Unique wooden shuttle coaster coming to tiny Texas amusement park

Unique wooden shuttle coaster coming to tiny Texas amusement park
The new Famous Switchback Railway coaster train at ZDT's amusement park in Texas will be themed to look like a locomotive steam engine. (ZDT's)

It's safe to say most coaster enthusiasts had never heard of ZDT's before the tiny Texas amusement park announced plans to add a one-of-a-kind ride this summer.

Designed by Ohio-based Gravity Group, the Famous Switchback Railway will be the first new wooden shuttle coaster built anywhere in the world in more than a century. A shuttle roller coaster reverses course mid-ride and retraces the same track backward without ever making a complete circuit.


Located east of San Antonio, the family-owned ZDT's amusement park opened seven years ago in Seguin and quickly built up a small but diverse collection of attractions.

"We're in a small town," said Sarah Donhauser, who runs the park with her husband and their three kids. "It has to be unique or people won't come."

ZDT's new ride pays tribute to the Gravity Pleasure Switch Back Railway built by LaMarcus Thompson in 1884 at New York's Coney Island.

Known as the Father of the Gravity Ride and an early pioneer in the development of roller coasters, Thompson's Switch Back is listed in the Roller Coaster Database as the third oldest coaster of all time behind rides in Denmark and Chicago.

The 50-foot-tall Gravity Pleasure Switch Back Railway reached a top speed of 6 mph over a 600-foot-long track. The world's first wooden shuttle coaster, which may have operated for as little as one season, cost 5 cents to ride.

Besides the Coney Island ride, according to RCDB, there have only been two other wooden shuttle coasters: Switchback Railway at Scotland's Glasgow International Exhibition (1901) and Backety-Back Scenic Railway at Canada's Crystal Beach (1909).

The new Switchback at ZDT's amusement park begins with a traditional 63-foot-tall lift hill that drops riders at 45 mph into a pair of airtime hills, a 104-degree overbanked turn and two more airtime hills. After ascending a 64-foot-tall spire, the train rockets backward through the hills and turns before running out of steam on the lift hill.

A brake run at the bottom of the lift hill holds the train in place while a section of switch-track redirects the coaster back to the station as a second train departs.

The forward and backward experience allows ZDT's amusement park to nearly double Switchback's track length to 1,980 feet. The unique lift hill configuration lets the coaster run two trains and increase ride capacity.

Most steel shuttle coasters, like Boomerang by Netherlands-based ride manufacturer Vekoma at nearby Six Flags Fiesta Texas, eschew the traditional lift hill in favor of pulling a single train up a pair of spires.

ZDT's amusement park opened in 2007 in Seguin, a town of 26,000 best known as the home of the world's largest pecan and the smallest city in America with a symphony orchestra.

Starting with five attractions, the South Texas park added a new ride every year in hopes of convincing visitors to choose ZDT's over Schlitterbahn water park (15 minutes away), Six Flags Fiesta Texas (45 minutes) or SeaWorld San Antonio (1 hour).

In order to attract attention, many of ZDT's attractions break from the mold. The Mad Raft water coaster mimics the ups and downs of a traditional roller coaster with the help of water jets. The multi-level go-kart track runs in and out of an old warehouse. The 60-foot-tall rock climbing wall extends up the side of two old grain silos. Even the games in the video arcade are set to the "free" mode.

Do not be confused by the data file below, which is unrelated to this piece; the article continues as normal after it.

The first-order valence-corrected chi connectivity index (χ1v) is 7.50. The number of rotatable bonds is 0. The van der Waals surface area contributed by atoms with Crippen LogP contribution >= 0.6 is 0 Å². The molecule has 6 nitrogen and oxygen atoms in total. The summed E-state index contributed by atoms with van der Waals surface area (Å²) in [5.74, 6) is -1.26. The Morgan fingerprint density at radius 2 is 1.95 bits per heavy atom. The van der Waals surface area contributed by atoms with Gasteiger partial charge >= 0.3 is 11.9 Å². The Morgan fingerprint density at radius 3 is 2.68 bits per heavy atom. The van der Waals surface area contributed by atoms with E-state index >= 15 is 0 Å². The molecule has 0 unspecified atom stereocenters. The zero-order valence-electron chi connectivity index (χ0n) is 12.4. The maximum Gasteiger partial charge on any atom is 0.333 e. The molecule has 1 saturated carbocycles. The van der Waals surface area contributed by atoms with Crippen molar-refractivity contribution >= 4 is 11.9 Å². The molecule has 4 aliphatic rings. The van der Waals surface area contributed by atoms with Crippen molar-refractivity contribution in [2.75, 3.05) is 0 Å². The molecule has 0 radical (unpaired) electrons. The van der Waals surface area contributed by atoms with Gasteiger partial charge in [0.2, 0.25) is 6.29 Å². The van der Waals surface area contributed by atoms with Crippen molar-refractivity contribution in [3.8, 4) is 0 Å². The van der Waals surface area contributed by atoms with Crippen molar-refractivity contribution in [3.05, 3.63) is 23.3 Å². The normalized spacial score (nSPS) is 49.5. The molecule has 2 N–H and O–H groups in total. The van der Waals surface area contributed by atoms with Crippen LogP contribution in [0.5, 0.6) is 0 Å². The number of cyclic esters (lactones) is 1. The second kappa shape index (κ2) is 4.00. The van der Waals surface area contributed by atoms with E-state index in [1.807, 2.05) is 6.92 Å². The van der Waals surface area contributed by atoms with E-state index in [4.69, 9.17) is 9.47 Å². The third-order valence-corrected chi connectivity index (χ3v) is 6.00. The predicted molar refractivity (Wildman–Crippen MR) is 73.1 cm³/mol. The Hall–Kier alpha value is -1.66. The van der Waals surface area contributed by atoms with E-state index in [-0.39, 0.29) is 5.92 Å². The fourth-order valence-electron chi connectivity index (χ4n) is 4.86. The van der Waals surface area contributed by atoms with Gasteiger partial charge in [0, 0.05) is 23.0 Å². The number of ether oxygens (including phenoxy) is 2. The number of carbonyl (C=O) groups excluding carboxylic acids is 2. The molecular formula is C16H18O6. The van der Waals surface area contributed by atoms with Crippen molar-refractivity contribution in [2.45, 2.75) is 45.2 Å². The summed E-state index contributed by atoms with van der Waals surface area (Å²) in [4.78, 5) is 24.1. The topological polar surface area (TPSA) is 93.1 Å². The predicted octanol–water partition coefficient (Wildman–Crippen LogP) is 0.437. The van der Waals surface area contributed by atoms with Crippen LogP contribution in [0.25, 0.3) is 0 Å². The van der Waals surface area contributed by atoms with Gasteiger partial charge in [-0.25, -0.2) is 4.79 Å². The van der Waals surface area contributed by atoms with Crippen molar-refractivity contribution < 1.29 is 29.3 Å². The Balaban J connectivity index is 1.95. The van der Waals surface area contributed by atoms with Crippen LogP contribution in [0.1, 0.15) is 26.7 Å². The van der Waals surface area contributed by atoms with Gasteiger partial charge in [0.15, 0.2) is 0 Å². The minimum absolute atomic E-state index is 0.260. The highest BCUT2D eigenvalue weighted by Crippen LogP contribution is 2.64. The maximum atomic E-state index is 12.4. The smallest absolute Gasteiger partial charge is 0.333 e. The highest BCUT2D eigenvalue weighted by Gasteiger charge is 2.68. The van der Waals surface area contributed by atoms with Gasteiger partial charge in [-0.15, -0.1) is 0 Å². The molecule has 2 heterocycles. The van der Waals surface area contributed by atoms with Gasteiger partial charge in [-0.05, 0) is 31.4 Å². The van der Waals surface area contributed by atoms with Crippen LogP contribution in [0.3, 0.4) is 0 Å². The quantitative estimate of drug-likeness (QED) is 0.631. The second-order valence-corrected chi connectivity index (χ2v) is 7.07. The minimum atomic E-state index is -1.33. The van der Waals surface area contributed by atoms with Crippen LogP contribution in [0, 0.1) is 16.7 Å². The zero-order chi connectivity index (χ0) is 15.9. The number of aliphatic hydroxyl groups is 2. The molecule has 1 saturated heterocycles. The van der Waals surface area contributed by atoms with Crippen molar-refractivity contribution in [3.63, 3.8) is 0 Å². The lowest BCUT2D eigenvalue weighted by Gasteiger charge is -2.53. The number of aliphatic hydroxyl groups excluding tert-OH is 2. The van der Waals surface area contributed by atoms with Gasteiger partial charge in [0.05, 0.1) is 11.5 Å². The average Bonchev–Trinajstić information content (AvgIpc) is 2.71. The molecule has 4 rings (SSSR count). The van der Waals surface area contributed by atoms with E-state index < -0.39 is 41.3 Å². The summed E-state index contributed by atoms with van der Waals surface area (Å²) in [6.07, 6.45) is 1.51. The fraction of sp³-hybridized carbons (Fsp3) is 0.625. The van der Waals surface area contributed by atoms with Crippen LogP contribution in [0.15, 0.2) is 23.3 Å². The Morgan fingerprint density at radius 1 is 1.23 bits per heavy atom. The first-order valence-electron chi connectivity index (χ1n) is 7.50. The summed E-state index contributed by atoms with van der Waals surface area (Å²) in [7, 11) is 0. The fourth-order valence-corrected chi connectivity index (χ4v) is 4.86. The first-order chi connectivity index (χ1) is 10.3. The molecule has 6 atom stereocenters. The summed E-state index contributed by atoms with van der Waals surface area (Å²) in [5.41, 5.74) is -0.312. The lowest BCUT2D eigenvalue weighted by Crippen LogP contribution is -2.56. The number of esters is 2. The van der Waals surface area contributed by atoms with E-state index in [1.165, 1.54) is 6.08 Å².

Run by Sarah and her husband Danny, ZDT's amusement park is named for their three children: Zac, Danielle and Tiffany. Now in high school and college, the kids grew up at the park and joined their parents on business research trips to Cedar Point, Knott's Berry Farm, Dollywood, Hersheypark and the various Disney, Universal, Six Flags and Busch Gardens parks.


"I like to think we're pretty cool parents," Sarah said.

Danny, who owned an automotive repair shop before conceiving of ZDT's, originally planned to open a restaurant on the property that eventually became the amusement park. When he changed his mind about the restaurant and had trouble selling the building, Sarah, who has a PhD in counseling, suggested opening a place for families to have fun. Over the years, they've expanded ZDT's and added buildings that were once part of a century-old agribusiness.

Presented with a tight location and a limited budget for their new attraction, Danny came up with the idea for a wooden shuttle coaster and approached Gravity Group with the challenge. There was one big problem, though: A historic livestock and wholesale grocery building was in the way. Danny's solution: Blow a hole in the side of the building to clear a path for the coaster.

Then Zac, a biomedicine undergraduate student at University of Texas at Austin, spotted a fatal flaw in the ride design. The 23-year-old, who is considering a master's degree in engineering, thought the proposed ride needed a traditional lift hill rather than the twin spikes typically associated with a shuttle coaster. Danny agreed and called Gravity Group to say the plan wasn't going to work. But to his surprise, Gravity Group designers had already conceived of a lift hill as a solution to the tight quarters.

With the problem solved and the coaster back on track, the Donhausers are already looking ahead to future expansion projects.

"We've had a lot of ideas we've kicked around," Sarah said. "I'm not sure what we'll do next."


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